10 Instructional Design Tips for e-Learning Development
By Steve Pena Senior Instructional Designer and Implementation Consultant SyberWorks, Inc.
In many ways, good instructional design is just common sense, combined with decades of observation about what works and what doesn’t when teaching adult learners. Here are 10 basic tips to sharpen your own training programs: 1. Know your audience. Understand what they bring to the table, and what they need from each course. Determine your audience’s education level, entry knowledge, and their goals in taking the course. This will help you identify their performance gap—between what they already know and can do, and what they need to know and be able to do. 2. Use learning (or performance) objectives to nail down what your learners are supposed to know and be able to do, once they have completed the course. Your learning objectives should be SMART (Specific, Measurable, Attainable, Relevant (or Results-oriented), and Targeted to the audience. These learning objectives will help to guide your development of course content and provide a yardstick for measuring how well learners have mastered it. 3. Using these learning objectives as a guide, keep your course content pertinent to the task at hand. Keep the information in your course focused and relevant, with a minimum of extraneous detail. And “chunk” course content into small, digestible bites of information. 4. Use the variety of media available in e-Learning to serve different learning styles, such as auditory and visual learners. Use narration, graphics, and text, but not necessarily all at the same time. 5. Spell out the “WIFM” (What’s in it for me?) for your learners. Adult learners want to know why they are learning something, and how it will help them on the job. This might easily be the most important tip! 6. Adult learners generally prefer to have some—or even a lot—of control over the learning process. They want to take responsibility for their own learning. This favors using self-paced instruction, providing tools for assessing one’s own progress, and implementing the freedom to choose among different learning activities (where possible). 7. Provide a “gate” that learners must pass before they advance to more difficult content. This may be a test, a demonstration, or a role-play activity. 8. Related to the above, if your students possess different backgrounds and levels of experience, consider using a pre-test to “sort them out,” and even allowing the more advanced learners to “opt out” of content that is too elementary for them. 9. Once you have constructed a course, have actual learners, not just other developers, test it. They can provide real-world insight and feedback that you can use to improve the course.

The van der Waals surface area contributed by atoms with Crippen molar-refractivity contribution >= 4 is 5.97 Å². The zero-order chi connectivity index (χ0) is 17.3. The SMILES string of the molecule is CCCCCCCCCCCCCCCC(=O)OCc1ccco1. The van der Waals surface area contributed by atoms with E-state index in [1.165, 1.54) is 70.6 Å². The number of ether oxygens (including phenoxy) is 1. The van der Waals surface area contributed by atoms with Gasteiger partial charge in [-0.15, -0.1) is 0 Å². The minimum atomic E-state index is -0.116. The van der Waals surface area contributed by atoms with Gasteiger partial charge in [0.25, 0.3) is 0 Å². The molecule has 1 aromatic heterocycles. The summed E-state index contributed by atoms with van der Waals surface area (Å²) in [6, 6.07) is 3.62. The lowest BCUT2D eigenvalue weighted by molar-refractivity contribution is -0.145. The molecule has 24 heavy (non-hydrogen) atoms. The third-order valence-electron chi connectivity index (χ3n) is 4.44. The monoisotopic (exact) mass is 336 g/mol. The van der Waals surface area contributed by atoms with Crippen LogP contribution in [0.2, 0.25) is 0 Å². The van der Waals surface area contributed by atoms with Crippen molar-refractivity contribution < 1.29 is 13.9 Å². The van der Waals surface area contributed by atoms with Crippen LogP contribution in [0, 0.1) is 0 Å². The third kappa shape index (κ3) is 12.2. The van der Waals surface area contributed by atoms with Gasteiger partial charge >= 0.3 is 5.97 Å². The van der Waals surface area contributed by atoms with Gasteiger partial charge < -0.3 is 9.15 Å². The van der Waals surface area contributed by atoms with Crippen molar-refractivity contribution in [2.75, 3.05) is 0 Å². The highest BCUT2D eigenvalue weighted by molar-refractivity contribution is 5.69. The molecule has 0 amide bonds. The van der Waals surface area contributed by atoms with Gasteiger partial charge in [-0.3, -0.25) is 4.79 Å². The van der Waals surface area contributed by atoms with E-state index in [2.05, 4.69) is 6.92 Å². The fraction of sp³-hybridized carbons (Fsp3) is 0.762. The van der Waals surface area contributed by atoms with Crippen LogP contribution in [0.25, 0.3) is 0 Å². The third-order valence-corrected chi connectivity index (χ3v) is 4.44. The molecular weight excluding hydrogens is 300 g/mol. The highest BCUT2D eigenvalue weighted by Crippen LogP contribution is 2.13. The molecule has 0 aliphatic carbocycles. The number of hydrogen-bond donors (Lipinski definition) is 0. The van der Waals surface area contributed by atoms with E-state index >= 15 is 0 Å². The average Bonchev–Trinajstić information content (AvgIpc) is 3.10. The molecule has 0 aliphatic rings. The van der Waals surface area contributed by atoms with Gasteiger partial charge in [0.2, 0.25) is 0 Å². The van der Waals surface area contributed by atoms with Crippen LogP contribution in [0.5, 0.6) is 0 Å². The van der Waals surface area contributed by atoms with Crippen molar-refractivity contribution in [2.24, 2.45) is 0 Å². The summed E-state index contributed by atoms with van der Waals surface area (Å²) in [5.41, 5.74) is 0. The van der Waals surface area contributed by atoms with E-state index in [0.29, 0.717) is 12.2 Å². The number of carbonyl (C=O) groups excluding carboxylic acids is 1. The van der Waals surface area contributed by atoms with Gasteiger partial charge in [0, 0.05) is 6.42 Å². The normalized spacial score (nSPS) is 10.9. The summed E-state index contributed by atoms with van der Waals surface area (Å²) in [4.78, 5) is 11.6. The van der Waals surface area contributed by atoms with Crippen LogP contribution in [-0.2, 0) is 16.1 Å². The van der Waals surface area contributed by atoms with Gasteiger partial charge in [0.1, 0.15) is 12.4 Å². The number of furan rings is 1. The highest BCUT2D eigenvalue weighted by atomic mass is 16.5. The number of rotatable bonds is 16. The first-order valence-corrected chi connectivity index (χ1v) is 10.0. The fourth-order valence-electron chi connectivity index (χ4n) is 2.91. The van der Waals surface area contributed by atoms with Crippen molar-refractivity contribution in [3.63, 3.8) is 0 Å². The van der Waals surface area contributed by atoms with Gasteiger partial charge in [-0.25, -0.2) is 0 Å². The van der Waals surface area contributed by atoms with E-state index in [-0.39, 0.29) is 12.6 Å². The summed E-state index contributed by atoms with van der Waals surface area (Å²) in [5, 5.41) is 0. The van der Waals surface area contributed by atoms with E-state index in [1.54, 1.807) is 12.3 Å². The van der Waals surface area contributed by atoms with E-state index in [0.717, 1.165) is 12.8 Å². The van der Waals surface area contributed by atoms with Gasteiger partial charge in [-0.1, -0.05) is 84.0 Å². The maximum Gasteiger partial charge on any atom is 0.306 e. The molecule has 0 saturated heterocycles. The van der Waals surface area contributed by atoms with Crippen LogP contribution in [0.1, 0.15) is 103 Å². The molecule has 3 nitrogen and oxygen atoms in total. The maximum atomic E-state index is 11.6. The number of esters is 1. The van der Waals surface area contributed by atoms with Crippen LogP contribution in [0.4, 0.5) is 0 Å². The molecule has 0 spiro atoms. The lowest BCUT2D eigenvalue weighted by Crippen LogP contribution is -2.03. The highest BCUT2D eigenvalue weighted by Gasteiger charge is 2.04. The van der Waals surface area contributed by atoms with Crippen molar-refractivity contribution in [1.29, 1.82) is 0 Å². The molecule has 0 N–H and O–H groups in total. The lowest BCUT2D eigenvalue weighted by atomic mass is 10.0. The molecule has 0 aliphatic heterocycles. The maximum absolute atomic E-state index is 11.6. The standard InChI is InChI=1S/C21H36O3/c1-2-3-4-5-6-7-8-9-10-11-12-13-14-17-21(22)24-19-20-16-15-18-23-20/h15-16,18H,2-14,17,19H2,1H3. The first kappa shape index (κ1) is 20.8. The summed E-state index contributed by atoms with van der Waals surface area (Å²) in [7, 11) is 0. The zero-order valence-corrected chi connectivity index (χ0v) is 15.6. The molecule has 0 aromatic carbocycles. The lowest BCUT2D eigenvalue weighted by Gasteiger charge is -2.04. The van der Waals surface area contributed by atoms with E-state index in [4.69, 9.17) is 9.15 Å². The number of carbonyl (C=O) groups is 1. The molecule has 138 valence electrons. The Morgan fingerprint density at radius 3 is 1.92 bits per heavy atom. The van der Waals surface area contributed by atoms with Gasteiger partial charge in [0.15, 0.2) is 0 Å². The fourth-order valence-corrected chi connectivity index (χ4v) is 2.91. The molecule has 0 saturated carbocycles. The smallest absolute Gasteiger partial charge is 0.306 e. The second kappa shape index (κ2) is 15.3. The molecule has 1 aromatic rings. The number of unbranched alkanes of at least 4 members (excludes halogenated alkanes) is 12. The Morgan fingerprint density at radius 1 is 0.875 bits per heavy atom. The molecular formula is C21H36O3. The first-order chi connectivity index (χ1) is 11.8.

10. Consider developing “job aids,” “cheat sheets,” “quick reference cards,” or other reminders based on your course content, which learners can easily access while they are on the job. In short, understanding your learners’ needs, and applying common sense to meet them, will dramatically improve your training programs.
About the Author: Steve Pena is a Senior Instructional Designer and Implementation Specialist at SyberWorks, Inc. (http://www.syberworks.com) in Waltham, Mass. SyberWorks is a custom e-Learning solutions company specializing in Learning Management Systems, eLearning solutions, and custom online course development.